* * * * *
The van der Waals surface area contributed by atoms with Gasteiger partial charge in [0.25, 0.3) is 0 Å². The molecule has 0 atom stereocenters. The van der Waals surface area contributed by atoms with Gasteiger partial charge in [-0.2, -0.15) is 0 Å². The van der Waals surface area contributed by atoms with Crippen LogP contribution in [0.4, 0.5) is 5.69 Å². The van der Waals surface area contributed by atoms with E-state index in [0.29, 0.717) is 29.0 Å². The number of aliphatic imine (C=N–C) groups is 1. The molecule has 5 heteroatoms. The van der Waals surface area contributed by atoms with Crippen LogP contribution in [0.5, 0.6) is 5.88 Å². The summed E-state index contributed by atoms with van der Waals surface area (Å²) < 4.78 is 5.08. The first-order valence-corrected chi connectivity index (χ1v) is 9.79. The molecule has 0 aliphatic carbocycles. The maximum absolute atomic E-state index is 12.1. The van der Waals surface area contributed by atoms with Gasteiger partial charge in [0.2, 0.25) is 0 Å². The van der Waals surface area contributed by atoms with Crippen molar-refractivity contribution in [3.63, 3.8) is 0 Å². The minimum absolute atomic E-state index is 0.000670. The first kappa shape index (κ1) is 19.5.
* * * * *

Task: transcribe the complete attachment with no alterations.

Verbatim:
The van der Waals surface area contributed by atoms with Gasteiger partial charge in [0.25, 0.3) is 0 Å². The molecule has 0 atom stereocenters. The van der Waals surface area contributed by atoms with Gasteiger partial charge in [-0.2, -0.15) is 0 Å². The van der Waals surface area contributed by atoms with Crippen LogP contribution in [0.4, 0.5) is 5.69 Å². The van der Waals surface area contributed by atoms with E-state index in [0.29, 0.717) is 29.0 Å². The number of aliphatic imine (C=N–C) groups is 1. The molecule has 5 heteroatoms. The van der Waals surface area contributed by atoms with Crippen LogP contribution in [0.5, 0.6) is 5.88 Å². The summed E-state index contributed by atoms with van der Waals surface area (Å²) < 4.78 is 5.08. The first-order valence-corrected chi connectivity index (χ1v) is 9.79. The molecule has 0 aliphatic carbocycles. The maximum absolute atomic E-state index is 12.1. The van der Waals surface area contributed by atoms with Gasteiger partial charge in [0.2, 0.25) is 0 Å². The van der Waals surface area contributed by atoms with Crippen molar-refractivity contribution in [3.63, 3.8) is 0 Å². The minimum absolute atomic E-state index is 0.000670. The first kappa shape index (κ1) is 19.5.